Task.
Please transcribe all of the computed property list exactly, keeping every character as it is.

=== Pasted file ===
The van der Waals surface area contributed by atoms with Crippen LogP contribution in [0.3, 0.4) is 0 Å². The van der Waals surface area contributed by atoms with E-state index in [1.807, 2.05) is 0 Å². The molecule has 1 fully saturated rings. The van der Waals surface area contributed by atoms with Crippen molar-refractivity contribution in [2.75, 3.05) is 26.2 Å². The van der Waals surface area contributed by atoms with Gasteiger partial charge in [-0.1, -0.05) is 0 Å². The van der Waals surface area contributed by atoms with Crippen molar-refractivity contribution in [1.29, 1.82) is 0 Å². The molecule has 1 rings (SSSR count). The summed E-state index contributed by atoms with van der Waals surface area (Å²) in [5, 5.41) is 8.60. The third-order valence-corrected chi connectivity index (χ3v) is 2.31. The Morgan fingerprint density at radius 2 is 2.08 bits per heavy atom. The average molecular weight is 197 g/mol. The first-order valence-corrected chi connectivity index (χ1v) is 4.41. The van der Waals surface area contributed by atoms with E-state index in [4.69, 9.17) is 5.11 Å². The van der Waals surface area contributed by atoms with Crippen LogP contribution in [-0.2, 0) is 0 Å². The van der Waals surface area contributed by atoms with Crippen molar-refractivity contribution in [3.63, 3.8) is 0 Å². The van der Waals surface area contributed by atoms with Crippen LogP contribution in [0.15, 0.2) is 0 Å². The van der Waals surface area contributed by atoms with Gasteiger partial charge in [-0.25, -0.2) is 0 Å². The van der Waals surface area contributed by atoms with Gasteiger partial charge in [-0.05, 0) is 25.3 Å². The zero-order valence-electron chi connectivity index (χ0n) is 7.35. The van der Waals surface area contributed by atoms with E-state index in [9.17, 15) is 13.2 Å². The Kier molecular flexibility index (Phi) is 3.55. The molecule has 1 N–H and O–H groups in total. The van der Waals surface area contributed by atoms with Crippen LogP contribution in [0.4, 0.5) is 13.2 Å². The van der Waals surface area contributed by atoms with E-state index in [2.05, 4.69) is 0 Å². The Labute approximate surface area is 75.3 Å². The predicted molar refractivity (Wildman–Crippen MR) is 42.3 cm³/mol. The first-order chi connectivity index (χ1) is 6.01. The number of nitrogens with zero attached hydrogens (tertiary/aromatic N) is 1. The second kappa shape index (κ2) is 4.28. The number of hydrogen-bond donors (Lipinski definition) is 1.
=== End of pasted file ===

The van der Waals surface area contributed by atoms with Crippen LogP contribution in [0.3, 0.4) is 0 Å². The van der Waals surface area contributed by atoms with E-state index in [1.807, 2.05) is 0 Å². The molecule has 1 fully saturated rings. The van der Waals surface area contributed by atoms with Crippen molar-refractivity contribution in [2.75, 3.05) is 26.2 Å². The van der Waals surface area contributed by atoms with Gasteiger partial charge in [-0.1, -0.05) is 0 Å². The van der Waals surface area contributed by atoms with Crippen molar-refractivity contribution in [1.29, 1.82) is 0 Å². The molecule has 1 rings (SSSR count). The summed E-state index contributed by atoms with van der Waals surface area (Å²) in [5, 5.41) is 8.60. The third-order valence-corrected chi connectivity index (χ3v) is 2.31. The Morgan fingerprint density at radius 2 is 2.08 bits per heavy atom. The average molecular weight is 197 g/mol. The first-order valence-corrected chi connectivity index (χ1v) is 4.41. The van der Waals surface area contributed by atoms with E-state index in [4.69, 9.17) is 5.11 Å². The van der Waals surface area contributed by atoms with Crippen LogP contribution in [-0.2, 0) is 0 Å². The van der Waals surface area contributed by atoms with Crippen molar-refractivity contribution in [3.63, 3.8) is 0 Å². The van der Waals surface area contributed by atoms with Crippen LogP contribution in [0.15, 0.2) is 0 Å². The van der Waals surface area contributed by atoms with Gasteiger partial charge in [-0.25, -0.2) is 0 Å². The van der Waals surface area contributed by atoms with Gasteiger partial charge in [-0.05, 0) is 25.3 Å². The zero-order valence-electron chi connectivity index (χ0n) is 7.35. The van der Waals surface area contributed by atoms with E-state index in [9.17, 15) is 13.2 Å². The Kier molecular flexibility index (Phi) is 3.55. The molecule has 1 N–H and O–H groups in total. The van der Waals surface area contributed by atoms with Crippen LogP contribution in [0.4, 0.5) is 13.2 Å². The van der Waals surface area contributed by atoms with E-state index in [2.05, 4.69) is 0 Å². The Labute approximate surface area is 75.3 Å². The predicted molar refractivity (Wildman–Crippen MR) is 42.3 cm³/mol. The first-order chi connectivity index (χ1) is 6.01. The number of nitrogens with zero attached hydrogens (tertiary/aromatic N) is 1. The second kappa shape index (κ2) is 4.28. The number of hydrogen-bond donors (Lipinski definition) is 1.